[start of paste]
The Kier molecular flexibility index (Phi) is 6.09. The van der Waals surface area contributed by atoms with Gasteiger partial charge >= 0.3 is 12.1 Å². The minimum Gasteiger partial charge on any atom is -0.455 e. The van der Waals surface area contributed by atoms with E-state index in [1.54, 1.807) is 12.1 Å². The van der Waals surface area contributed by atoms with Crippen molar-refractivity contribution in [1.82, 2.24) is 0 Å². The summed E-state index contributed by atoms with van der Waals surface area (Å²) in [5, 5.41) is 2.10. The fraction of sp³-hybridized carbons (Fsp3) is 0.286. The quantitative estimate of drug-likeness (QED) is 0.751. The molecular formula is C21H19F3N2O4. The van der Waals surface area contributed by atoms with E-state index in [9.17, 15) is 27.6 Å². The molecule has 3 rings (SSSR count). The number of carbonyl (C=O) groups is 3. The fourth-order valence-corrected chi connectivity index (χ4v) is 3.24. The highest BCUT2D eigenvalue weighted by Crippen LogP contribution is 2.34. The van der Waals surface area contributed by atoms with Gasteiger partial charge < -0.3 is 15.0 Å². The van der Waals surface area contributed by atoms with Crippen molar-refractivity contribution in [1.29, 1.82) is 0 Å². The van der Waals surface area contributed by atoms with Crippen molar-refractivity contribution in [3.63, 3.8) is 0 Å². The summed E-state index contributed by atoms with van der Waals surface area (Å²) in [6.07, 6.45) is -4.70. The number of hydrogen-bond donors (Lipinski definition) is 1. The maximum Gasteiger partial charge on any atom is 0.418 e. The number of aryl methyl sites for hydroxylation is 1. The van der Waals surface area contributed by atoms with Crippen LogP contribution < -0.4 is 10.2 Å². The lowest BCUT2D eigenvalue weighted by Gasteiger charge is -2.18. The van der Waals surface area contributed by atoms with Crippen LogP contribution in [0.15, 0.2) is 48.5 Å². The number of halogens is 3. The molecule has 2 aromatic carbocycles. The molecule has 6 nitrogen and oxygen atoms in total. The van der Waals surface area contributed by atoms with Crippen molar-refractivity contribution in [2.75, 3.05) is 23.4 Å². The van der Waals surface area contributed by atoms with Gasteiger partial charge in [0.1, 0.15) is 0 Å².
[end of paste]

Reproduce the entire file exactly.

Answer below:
The Kier molecular flexibility index (Phi) is 6.09. The van der Waals surface area contributed by atoms with Gasteiger partial charge >= 0.3 is 12.1 Å². The minimum Gasteiger partial charge on any atom is -0.455 e. The van der Waals surface area contributed by atoms with E-state index in [1.54, 1.807) is 12.1 Å². The van der Waals surface area contributed by atoms with Crippen molar-refractivity contribution in [1.82, 2.24) is 0 Å². The summed E-state index contributed by atoms with van der Waals surface area (Å²) in [5, 5.41) is 2.10. The fraction of sp³-hybridized carbons (Fsp3) is 0.286. The quantitative estimate of drug-likeness (QED) is 0.751. The molecular formula is C21H19F3N2O4. The van der Waals surface area contributed by atoms with E-state index in [9.17, 15) is 27.6 Å². The molecule has 3 rings (SSSR count). The number of carbonyl (C=O) groups is 3. The fourth-order valence-corrected chi connectivity index (χ4v) is 3.24. The highest BCUT2D eigenvalue weighted by Crippen LogP contribution is 2.34. The van der Waals surface area contributed by atoms with Gasteiger partial charge < -0.3 is 15.0 Å². The van der Waals surface area contributed by atoms with Crippen molar-refractivity contribution in [1.29, 1.82) is 0 Å². The van der Waals surface area contributed by atoms with Crippen molar-refractivity contribution in [3.63, 3.8) is 0 Å². The summed E-state index contributed by atoms with van der Waals surface area (Å²) in [6.07, 6.45) is -4.70. The number of hydrogen-bond donors (Lipinski definition) is 1. The maximum Gasteiger partial charge on any atom is 0.418 e. The number of aryl methyl sites for hydroxylation is 1. The van der Waals surface area contributed by atoms with Crippen LogP contribution < -0.4 is 10.2 Å². The lowest BCUT2D eigenvalue weighted by Gasteiger charge is -2.18. The van der Waals surface area contributed by atoms with Crippen LogP contribution in [0.15, 0.2) is 48.5 Å². The number of halogens is 3. The molecule has 2 aromatic carbocycles. The molecule has 6 nitrogen and oxygen atoms in total. The van der Waals surface area contributed by atoms with Crippen molar-refractivity contribution in [2.75, 3.05) is 23.4 Å². The van der Waals surface area contributed by atoms with Gasteiger partial charge in [0.1, 0.15) is 0 Å².